15. 15.
    Handberg, A., Vaag, A., Damsbo, P., Beck-Nielsen, H., & Vinten, J (1990). Expression of insulin regulatable glucose transporters in skeletal muscle from type 2 (non-insulin-dependent) diabetic patients. Diabetologia, 33, 625–627.PubMedCrossRefGoogle Scholar
  16. 16.
    Pedersen, O., Bak, J. F., Andersen, P. H., Lund, S., Moller, D. E., Flier, J. S., & Kahn, B. B. (1990). Evidence against altered expression of GLUT1 or GLUT4 in skeletal muscle of patients with obesity or NIDDM. Diabetes, 39, 865–870.PubMedCrossRefGoogle Scholar
  17. 17.
    Shepherd, P. R., & Kahn, B. B. (1999). Glucose transporters and insulin action: Implications for insulin resistance and diabetes mellitus. The New England Journal of Medicine, 341, 248–257.PubMedCrossRefGoogle Scholar
  18. 18.
    Cushman, S. W., & Wardzala, L. J. (1980). Potential mechanism of insulin action on glucose transport in the isolated rat adipose cell. Apparent translocation of intracellular transport systems to the plasma membrane. Journal of Biological Chemistry, 255, 4758–4762.PubMedGoogle Scholar
  19. 19.
    Suzuki, K., & Kono, T (1980). Evidence that insulin causes translocation of glucose transport activity to the plasma membrane from an intracellular storage site. Proceedings of the National Academy of Sciences of the United States of America, 77, 2542–2545.PubMedCrossRefGoogle Scholar
  20. 20.
    James, D. E., Brown, R., Navarro, J., & Pilch, P. F. (1988). Insulin-regulatable tissues express a unique insulin-sensitive glucose transport protein. Nature, 333, 183–185.PubMedCrossRefGoogle Scholar
  21. 21.
    Holman, G. D., Kozka, I. J., Clark, A. E., Flower, C. J., Saltis, J., Habberfield, A. D., Simpson, I. A., & Cushman, S. W. (1990). Cell surface labeling of glucose transporter isoform GLUT4 by bis- mannose photolabel. Correlation with stimulation of glucose transport in rat adipose cells by insulin and phorbol ester. Journal of Biological Chemistry, 265, 18172–18179.PubMedGoogle Scholar
  22. 22.
    Holman, G. D., & Sandoval, I. V. (2001). Moving the insulin-regulated glucose transporter GLUT4 into and out of storage. Trends in Cell Biology, 11, 173–179.PubMedCrossRefGoogle Scholar
  23. 23.
    Garvey, W. T., Maianu, L., Zhu, J.-H., Brechtel-Hook, G., Wallace, P., & Baron, A. D. (1998). Evidence for defects in the trafficking and translocation of GLUT4 glucose transporters in skeletal muscle as a cause of human insulin resistance. Journal of Clinical Investigation, 101, 2377–2386.PubMedGoogle Scholar
  24. 24.
    Huang, C., Thirone, A. C. P., Huang, X., & Klip, A (2005). Differential contribution of insulin receptor substrates 1 versus 2 to insulin signaling and glucose uptake in L6 myotubes. Journal of Biological Chemistry, 280, 19426–19435.PubMedCrossRefGoogle Scholar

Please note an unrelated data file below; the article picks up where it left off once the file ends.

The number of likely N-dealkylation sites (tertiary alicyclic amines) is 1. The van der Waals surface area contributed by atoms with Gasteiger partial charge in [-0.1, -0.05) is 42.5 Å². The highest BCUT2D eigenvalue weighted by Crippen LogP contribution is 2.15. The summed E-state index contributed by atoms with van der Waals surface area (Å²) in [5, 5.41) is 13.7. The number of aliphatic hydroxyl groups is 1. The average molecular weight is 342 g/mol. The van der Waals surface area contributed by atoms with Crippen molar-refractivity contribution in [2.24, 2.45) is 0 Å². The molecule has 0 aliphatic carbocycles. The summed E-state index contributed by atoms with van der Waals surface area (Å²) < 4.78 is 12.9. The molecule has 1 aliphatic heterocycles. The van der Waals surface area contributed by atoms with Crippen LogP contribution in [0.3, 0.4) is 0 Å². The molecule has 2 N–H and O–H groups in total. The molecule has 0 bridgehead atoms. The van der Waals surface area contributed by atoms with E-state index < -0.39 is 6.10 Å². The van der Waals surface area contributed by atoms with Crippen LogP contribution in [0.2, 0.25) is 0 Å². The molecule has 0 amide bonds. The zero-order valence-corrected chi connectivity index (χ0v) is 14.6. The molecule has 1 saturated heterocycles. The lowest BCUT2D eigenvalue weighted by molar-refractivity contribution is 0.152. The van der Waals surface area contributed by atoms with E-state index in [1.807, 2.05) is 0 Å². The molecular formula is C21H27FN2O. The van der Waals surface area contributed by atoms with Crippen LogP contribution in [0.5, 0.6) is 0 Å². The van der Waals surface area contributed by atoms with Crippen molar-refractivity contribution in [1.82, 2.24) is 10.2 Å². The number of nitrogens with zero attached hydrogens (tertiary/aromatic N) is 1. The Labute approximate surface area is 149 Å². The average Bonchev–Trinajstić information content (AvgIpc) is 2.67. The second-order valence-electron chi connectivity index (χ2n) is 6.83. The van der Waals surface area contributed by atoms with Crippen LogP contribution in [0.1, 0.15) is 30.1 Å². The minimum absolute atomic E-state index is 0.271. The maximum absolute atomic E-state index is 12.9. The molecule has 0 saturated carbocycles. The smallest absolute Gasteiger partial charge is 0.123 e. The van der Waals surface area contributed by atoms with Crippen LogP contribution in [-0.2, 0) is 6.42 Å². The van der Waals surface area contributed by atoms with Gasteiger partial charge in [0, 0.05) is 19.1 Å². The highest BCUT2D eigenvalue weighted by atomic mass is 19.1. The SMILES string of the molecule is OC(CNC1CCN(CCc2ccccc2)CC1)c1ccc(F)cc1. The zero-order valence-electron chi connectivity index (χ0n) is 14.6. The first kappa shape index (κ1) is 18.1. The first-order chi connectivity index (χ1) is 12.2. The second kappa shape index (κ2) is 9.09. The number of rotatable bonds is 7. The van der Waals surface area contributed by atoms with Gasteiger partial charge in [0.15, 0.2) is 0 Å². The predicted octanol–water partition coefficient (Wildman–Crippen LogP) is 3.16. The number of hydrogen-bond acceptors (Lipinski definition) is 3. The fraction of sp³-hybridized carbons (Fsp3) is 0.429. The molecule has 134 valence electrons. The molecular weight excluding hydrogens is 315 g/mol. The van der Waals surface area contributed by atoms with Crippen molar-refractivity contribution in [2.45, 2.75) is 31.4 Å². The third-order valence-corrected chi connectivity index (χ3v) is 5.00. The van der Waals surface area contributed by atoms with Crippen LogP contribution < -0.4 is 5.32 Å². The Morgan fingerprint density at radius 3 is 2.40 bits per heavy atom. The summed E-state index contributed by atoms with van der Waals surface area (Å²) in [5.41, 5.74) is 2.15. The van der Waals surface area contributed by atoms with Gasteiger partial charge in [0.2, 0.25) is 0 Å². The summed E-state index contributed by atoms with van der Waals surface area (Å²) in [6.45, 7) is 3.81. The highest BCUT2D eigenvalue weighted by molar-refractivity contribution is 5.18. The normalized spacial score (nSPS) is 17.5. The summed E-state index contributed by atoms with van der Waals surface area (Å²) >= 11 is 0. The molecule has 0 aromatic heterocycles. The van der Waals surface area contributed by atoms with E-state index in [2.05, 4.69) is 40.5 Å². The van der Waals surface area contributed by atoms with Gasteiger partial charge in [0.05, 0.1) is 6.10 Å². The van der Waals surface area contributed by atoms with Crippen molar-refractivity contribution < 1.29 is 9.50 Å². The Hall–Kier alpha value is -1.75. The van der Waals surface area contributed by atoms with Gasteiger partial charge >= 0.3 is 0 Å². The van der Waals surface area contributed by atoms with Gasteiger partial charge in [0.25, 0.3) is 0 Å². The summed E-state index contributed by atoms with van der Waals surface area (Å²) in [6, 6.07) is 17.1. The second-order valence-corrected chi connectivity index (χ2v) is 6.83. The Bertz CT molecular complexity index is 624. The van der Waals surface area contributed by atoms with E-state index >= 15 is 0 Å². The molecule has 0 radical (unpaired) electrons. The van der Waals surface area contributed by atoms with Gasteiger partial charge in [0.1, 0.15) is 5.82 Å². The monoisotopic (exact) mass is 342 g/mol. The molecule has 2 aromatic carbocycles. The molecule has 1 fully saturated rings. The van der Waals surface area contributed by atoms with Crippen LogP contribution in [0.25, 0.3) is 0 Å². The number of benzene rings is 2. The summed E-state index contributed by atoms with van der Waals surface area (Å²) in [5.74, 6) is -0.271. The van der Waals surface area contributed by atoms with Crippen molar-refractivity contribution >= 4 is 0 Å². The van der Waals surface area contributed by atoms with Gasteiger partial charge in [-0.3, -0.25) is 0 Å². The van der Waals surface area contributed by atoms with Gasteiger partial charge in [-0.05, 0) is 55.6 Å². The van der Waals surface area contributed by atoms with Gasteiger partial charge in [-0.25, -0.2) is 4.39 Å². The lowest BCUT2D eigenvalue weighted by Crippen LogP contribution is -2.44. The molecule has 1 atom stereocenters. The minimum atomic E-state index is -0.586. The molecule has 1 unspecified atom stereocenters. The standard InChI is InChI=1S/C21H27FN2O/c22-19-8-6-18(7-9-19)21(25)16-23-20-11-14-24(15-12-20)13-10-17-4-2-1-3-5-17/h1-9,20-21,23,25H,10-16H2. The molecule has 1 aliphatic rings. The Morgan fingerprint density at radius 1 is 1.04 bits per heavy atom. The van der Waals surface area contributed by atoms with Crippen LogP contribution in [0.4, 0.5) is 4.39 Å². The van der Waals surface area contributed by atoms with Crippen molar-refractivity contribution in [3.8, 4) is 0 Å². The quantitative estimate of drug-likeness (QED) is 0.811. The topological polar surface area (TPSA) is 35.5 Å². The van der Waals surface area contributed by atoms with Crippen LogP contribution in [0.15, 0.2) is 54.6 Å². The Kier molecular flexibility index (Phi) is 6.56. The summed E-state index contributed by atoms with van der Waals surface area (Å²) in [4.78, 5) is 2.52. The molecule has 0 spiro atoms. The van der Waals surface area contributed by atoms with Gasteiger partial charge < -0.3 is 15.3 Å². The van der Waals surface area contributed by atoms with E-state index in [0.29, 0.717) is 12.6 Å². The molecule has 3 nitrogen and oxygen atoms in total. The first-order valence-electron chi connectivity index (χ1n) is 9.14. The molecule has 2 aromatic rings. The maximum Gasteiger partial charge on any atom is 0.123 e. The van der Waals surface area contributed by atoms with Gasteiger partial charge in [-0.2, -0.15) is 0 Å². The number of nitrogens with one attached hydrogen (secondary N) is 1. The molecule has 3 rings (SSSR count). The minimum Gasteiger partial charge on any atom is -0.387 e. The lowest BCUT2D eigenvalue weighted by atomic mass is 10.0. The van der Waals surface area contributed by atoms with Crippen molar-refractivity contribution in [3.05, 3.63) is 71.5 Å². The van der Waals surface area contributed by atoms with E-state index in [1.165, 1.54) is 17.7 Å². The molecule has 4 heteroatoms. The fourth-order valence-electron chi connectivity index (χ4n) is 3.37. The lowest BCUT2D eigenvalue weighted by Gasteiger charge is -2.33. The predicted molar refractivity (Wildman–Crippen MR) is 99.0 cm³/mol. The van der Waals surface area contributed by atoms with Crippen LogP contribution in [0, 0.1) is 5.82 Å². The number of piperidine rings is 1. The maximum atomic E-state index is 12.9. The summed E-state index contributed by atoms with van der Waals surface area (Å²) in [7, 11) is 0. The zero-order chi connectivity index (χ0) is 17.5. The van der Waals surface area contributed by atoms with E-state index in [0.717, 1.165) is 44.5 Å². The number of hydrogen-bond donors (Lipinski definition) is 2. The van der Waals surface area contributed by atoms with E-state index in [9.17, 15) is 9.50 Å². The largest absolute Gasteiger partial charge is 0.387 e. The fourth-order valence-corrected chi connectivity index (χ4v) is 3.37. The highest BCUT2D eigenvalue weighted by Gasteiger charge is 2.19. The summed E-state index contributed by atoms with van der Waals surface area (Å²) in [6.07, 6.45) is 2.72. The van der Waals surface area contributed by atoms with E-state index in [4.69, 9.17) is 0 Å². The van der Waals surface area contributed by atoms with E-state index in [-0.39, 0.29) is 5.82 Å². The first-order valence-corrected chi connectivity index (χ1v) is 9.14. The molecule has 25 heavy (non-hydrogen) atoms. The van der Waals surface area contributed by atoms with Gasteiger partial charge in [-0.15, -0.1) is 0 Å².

25. 25.
    Kido, Y., Burks, D. J., Withers, D., Bruning, J. C., Kahn, C. R., White, M. F., & Accili, D (2000). Tissue-specific insulin resistance in mice with mutations in the insulin receptor, IRS-1, and IRS-2. Journal of Clinical Investigation, 105, 199–205.PubMedGoogle Scholar
  26. 26.
    Withers, D. J., Gutierrez, J. S., Towery, H., Burks, D. J., Ren, J.-M., Previs, S., Zhang, Y., Bernal, D., Pons, S., Shulman, G. I., Bonner-Weir, S., & White, M. F. (1998). Disruption of IRS-2 causes type 2 diabetes in mice. Nature, 391, 900–904.PubMedCrossRefGoogle Scholar
  27. 27.
    Cantrell, D. A. (2001). Phosphoinositide 3-kinase signalling pathways. Journal of Cell Science, 114, 1439–1445.PubMedGoogle Scholar
  28. 28.
    Cross, D. A., Alessi, D. R., Cohen, P., Andjelkovich, M., & Hemmings, B. A. (1995). Inhibition of glycogen synthase kinase-3 by insulin mediated by protein kinase B. Nature, 378, 785–789.PubMedCrossRefGoogle Scholar
  29. 29.
    Tanti, J. F., Grillo, S., Gremeaux, T., Coffer, P. J., Van Obberghen, E., & Le Marchand-Brustel, Y (1997). Potential role of protein kinase B in glucose transporter 4 translocation in adipocytes. Endocrinology, 138, 2005–2010.PubMedCrossRefGoogle Scholar
  30. 30.
    Ueki, K., Yamamoto-Honda, R., Kaburagi, Y., Yamauchi, T., Tobe, K., Burgering, B. M. T., Coffer, P. J., Komuro, I., Akanuma, Y., Yazaki, Y., & Kadowaki, T (1998). Potential role of protein kinase B in insulin-induced glucose transport, glycogen synthesis, and protein synthesis. Journal of Biological Chemistry, 273, 5315–5322.PubMedCrossRefGoogle Scholar
  31. 31.
    Alessi, D. R., Andjelkovic, M., Caudwell, B., Cron, P., Morrice, N., Cohen, P., & Hemmings, B. A. (1996). Mechanism of activation of protein kinase B by insulin and IGF-1. EMBO Journal, 15, 6541–6551.PubMedGoogle Scholar
  32. 32.
    Feng, J., Park, J., Cron, P., Hess, D., & Hemmings, B. A. (2004). Identification of a PKB/Akt hydrophobic motif Ser-473 kinase as DNA-dependent Protein Kinase. Journal of Biological Chemistry, 279, 41189–41196.PubMedCrossRefGoogle Scholar
  33. 33.
    Sarbassov, D. D., Guertin, D. A., Ali, S. M., & Sabatini, D. M. (2005). Phosphorylation and regulation of Akt/PKB by the Rictor-mTOR complex. Science, 307, 1098–1101.PubMedCrossRefGoogle Scholar
  34. 34.
    Dong, L. Q., & Liu, F. (2005). PDK2: The missing piece in the receptor tyrosine kinase signaling pathway puzzle. American Journal of Physiology. Endocrinology and Metabolism, 289, E187–196.PubMedCrossRefGoogle Scholar
  35. 35.
    Alessi, D. R., James, S. R., Downes, C. P., Holmes, A. B., Gaffney, P. R., Reese, C. B., & Cohen, P (1997). Characterization of a 3-phosphoinositide-dependent protein kinase which phosphorylates and activates protein kinase Balpha. Current Biology, 7, 261–269.PubMedCrossRefGoogle Scholar
  36. 36.
    Mora, A., Komander, D., van Aalten, D. M. F., & Alessi, D. R. (2004). PDK1, the master regulator of AGC kinase signal transduction. Seminars in Cell & Developmental Biology, 15, 161–170.CrossRefGoogle Scholar
  37. 37.